On the bright side, at least one major obstacle to reform has been removed by the events of Saturday night. Throughout 2014, Labour flirted heavily with New Zealand First in the hope that Peters could be recruited to a centre-left formation. Well, Labour has now finally been liberated from the relationship with Peters that it pursued and consummated in 2005, and has never really gotten over since. Surely, it must now move on. The NZF social conservatives will in time, find their true home with the Conservatives – who would be a step too far surely, even for Labour. This evolution can only help Labour’s chances of genuine renewal.
Usually when the Labour vote recedes, the Greens go up. Not this time though, as the Greens vote collapsed back to just below its 2011 levels. The 3-4% of voters willing to support the Greens between elections evaporated on the night, and it remains unclear where those potential voters came from, and where they ultimately went. Like lax Catholics who return to the Church in times of crisis, there seems to be a group of centre-right voters who will flirt with the Green alternative between elections, but who will always return to the true blue faith when it really matters. In the circumstances, holding their ground was an achievement for the Greens.
In passing, one can feel sympathy for the rank injustice done to the Conservatives. Thanks to the Epsom gerrymander, the 14, 510 people nationwide who voted for the Act Party got one MP, while the 86,616 people who voted for the Conservatives will have no parliamentary representation at all. United Future, who got a miserable 4,533 party votes nationwide, will even have a Minister on board. A responsible government would lower the 5% threshold and scrap the electoral coat-tails provision. Fat chance of that.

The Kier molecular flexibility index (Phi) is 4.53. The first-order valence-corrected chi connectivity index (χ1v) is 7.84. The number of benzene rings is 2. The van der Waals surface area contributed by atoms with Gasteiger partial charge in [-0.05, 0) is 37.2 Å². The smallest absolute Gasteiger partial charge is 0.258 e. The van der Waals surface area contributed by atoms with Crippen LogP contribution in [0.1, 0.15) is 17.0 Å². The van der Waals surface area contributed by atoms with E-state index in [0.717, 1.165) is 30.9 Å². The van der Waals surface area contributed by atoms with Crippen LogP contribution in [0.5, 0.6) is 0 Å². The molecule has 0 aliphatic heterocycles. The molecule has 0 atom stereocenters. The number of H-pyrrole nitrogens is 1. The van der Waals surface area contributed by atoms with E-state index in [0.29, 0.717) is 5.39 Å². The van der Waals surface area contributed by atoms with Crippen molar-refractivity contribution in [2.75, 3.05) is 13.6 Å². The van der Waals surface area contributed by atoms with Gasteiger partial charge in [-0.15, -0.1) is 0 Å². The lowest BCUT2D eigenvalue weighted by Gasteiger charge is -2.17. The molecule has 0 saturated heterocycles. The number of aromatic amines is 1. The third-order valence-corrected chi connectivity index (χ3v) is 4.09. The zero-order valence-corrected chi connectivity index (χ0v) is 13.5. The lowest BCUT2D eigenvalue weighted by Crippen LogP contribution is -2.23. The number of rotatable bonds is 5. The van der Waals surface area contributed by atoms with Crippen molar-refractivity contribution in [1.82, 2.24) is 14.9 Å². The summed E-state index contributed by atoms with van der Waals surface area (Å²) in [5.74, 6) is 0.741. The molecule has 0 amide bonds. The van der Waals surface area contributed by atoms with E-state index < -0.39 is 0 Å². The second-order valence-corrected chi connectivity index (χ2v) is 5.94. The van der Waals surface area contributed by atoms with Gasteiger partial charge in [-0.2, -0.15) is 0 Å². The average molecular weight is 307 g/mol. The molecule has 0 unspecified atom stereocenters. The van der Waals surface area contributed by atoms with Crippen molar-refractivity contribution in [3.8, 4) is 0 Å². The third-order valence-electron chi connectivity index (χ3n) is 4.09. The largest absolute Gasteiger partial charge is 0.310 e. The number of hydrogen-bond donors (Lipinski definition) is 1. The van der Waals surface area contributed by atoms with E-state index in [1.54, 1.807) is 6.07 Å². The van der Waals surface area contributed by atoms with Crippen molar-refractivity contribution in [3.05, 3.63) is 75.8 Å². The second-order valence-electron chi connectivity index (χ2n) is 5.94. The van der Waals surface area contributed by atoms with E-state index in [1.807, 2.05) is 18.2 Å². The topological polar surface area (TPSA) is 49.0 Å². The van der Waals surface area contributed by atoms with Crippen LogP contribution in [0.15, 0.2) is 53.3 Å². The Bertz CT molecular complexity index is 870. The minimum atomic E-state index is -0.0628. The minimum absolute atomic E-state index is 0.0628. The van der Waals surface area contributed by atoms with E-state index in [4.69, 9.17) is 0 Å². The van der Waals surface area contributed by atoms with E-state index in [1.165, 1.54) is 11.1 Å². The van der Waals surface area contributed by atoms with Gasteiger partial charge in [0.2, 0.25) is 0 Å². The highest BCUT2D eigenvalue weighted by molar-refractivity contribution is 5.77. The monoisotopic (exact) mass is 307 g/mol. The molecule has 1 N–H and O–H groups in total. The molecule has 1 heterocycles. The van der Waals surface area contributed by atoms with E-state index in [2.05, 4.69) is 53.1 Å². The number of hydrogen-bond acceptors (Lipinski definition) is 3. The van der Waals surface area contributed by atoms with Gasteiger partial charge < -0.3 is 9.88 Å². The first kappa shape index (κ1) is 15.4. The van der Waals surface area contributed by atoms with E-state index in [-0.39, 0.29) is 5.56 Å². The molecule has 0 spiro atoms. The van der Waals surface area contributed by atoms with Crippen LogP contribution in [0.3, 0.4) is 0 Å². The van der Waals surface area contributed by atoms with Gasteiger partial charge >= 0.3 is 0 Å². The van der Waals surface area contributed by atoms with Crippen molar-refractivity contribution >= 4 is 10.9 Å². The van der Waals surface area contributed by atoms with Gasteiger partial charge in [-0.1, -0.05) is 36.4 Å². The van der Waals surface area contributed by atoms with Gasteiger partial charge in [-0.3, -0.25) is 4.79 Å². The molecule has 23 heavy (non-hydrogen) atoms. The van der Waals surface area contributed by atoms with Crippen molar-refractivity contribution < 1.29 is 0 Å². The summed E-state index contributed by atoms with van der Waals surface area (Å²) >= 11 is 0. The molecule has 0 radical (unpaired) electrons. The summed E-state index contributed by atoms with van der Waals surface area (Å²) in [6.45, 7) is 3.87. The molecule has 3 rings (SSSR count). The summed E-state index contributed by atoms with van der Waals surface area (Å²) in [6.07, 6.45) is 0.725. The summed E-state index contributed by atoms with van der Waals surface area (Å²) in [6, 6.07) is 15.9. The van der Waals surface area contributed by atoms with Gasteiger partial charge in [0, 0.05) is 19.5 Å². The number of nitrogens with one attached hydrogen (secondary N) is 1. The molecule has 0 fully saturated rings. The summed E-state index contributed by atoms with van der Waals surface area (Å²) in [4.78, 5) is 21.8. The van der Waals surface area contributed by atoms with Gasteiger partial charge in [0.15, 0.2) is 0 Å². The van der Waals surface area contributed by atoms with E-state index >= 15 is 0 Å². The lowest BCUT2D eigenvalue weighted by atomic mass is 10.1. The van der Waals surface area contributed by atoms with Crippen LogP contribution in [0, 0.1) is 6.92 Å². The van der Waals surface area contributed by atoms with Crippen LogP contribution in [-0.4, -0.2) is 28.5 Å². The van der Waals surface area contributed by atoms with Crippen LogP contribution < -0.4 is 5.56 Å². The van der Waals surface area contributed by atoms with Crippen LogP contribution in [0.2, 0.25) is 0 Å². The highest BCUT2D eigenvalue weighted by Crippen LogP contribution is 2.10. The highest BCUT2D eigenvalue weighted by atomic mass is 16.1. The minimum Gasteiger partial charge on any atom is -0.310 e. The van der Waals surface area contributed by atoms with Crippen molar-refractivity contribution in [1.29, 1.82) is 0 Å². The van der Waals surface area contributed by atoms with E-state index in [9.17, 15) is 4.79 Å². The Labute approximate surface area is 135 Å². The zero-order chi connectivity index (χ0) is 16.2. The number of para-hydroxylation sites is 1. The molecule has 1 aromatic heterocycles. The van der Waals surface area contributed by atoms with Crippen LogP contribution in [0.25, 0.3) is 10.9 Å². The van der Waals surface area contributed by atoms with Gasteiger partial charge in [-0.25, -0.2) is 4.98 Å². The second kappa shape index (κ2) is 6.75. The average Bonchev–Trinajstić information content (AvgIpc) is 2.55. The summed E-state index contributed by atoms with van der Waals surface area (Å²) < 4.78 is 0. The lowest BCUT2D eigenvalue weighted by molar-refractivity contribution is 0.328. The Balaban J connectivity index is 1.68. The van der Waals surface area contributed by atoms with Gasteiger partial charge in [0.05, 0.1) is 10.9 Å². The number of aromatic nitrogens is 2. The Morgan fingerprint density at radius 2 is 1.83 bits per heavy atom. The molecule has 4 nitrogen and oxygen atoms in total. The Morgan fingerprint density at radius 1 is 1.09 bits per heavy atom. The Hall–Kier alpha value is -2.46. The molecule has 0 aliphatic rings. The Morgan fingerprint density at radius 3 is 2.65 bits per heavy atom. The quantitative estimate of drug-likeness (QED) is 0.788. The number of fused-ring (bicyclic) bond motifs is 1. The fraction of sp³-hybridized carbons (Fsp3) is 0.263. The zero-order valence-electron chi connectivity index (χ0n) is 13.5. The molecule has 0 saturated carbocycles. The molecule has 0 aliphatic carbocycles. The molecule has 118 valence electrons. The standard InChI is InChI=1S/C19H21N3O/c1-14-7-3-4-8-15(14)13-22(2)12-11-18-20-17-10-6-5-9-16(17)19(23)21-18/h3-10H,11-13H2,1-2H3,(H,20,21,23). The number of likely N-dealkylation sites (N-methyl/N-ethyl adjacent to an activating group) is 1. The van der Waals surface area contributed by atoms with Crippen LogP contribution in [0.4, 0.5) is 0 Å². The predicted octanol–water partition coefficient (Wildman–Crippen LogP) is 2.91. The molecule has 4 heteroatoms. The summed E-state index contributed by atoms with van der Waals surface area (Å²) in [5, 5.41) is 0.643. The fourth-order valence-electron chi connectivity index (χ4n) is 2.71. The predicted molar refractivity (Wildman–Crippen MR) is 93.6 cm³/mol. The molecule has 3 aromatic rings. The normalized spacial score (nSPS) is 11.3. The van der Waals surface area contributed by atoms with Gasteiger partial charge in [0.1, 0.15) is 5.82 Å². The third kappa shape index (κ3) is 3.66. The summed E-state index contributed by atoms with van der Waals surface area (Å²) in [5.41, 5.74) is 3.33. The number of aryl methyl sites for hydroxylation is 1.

National will now be able to fulfill its third term agenda virtually unchecked. The environment will be laid open to developers by the gutting of the RMA, and National’s package of workplace reform will weaken the ability of workers to bargain collectively – thus leaving wage earners with an even smaller share of the nation’s wealth. It won’t be the first time that people have voted against their own best interests. Between here and 2017, National’s main challenge will be to manage an economy forecast to register lower growth and falling commodity prices. The weakening dollar will raise the cost of imports, including petrol. Over the next three years, National will have to face some unique challenges – and these will test Key’s salesmanship skills to the limit.
Atomic Bomb…You can treat this track as what happened to Labour on Saturday night, or what needs to be dropped on the entire Labour caucus to clear the ground for genuine reform…here, from circa 1978, is the mysterious Nigerian businessman/musician William Onyeabor….